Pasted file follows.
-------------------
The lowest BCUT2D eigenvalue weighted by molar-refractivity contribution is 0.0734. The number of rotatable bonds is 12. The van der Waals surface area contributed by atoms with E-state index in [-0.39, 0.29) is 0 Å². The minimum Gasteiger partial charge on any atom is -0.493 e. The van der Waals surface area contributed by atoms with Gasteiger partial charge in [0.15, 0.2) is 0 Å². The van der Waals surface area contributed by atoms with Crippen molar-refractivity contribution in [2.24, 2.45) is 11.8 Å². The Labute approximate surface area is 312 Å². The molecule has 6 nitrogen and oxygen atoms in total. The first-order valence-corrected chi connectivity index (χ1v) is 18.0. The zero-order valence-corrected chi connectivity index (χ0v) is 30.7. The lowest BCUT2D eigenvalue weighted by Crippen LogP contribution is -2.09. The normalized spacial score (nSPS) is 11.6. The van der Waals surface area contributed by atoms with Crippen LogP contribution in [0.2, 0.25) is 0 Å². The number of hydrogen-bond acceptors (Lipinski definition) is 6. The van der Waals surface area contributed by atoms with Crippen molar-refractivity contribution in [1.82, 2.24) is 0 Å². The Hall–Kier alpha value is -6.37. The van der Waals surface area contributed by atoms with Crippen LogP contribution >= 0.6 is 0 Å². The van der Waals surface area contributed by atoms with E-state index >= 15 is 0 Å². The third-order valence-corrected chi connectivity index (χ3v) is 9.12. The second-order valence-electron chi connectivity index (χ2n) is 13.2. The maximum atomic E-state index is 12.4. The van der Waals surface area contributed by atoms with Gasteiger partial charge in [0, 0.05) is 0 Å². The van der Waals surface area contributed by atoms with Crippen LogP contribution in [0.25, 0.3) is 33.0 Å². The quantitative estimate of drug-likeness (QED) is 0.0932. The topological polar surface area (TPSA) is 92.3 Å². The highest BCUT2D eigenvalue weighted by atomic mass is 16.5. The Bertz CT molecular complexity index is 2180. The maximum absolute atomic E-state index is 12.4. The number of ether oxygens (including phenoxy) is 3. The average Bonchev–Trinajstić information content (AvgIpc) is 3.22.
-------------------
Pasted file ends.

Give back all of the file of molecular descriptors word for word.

The lowest BCUT2D eigenvalue weighted by molar-refractivity contribution is 0.0734. The number of rotatable bonds is 12. The van der Waals surface area contributed by atoms with E-state index in [-0.39, 0.29) is 0 Å². The minimum Gasteiger partial charge on any atom is -0.493 e. The van der Waals surface area contributed by atoms with Gasteiger partial charge in [0.15, 0.2) is 0 Å². The van der Waals surface area contributed by atoms with Crippen molar-refractivity contribution in [2.24, 2.45) is 11.8 Å². The Labute approximate surface area is 312 Å². The molecule has 6 nitrogen and oxygen atoms in total. The first-order valence-corrected chi connectivity index (χ1v) is 18.0. The zero-order valence-corrected chi connectivity index (χ0v) is 30.7. The lowest BCUT2D eigenvalue weighted by Crippen LogP contribution is -2.09. The normalized spacial score (nSPS) is 11.6. The van der Waals surface area contributed by atoms with Crippen LogP contribution in [0.2, 0.25) is 0 Å². The number of hydrogen-bond acceptors (Lipinski definition) is 6. The van der Waals surface area contributed by atoms with Crippen molar-refractivity contribution in [1.82, 2.24) is 0 Å². The Hall–Kier alpha value is -6.37. The van der Waals surface area contributed by atoms with Crippen LogP contribution >= 0.6 is 0 Å². The van der Waals surface area contributed by atoms with E-state index >= 15 is 0 Å². The third-order valence-corrected chi connectivity index (χ3v) is 9.12. The second-order valence-electron chi connectivity index (χ2n) is 13.2. The maximum atomic E-state index is 12.4. The van der Waals surface area contributed by atoms with Gasteiger partial charge in [0, 0.05) is 0 Å². The van der Waals surface area contributed by atoms with Crippen LogP contribution in [0.25, 0.3) is 33.0 Å². The quantitative estimate of drug-likeness (QED) is 0.0932. The topological polar surface area (TPSA) is 92.3 Å². The highest BCUT2D eigenvalue weighted by atomic mass is 16.5. The Bertz CT molecular complexity index is 2180. The maximum absolute atomic E-state index is 12.4. The number of ether oxygens (including phenoxy) is 3. The average Bonchev–Trinajstić information content (AvgIpc) is 3.22.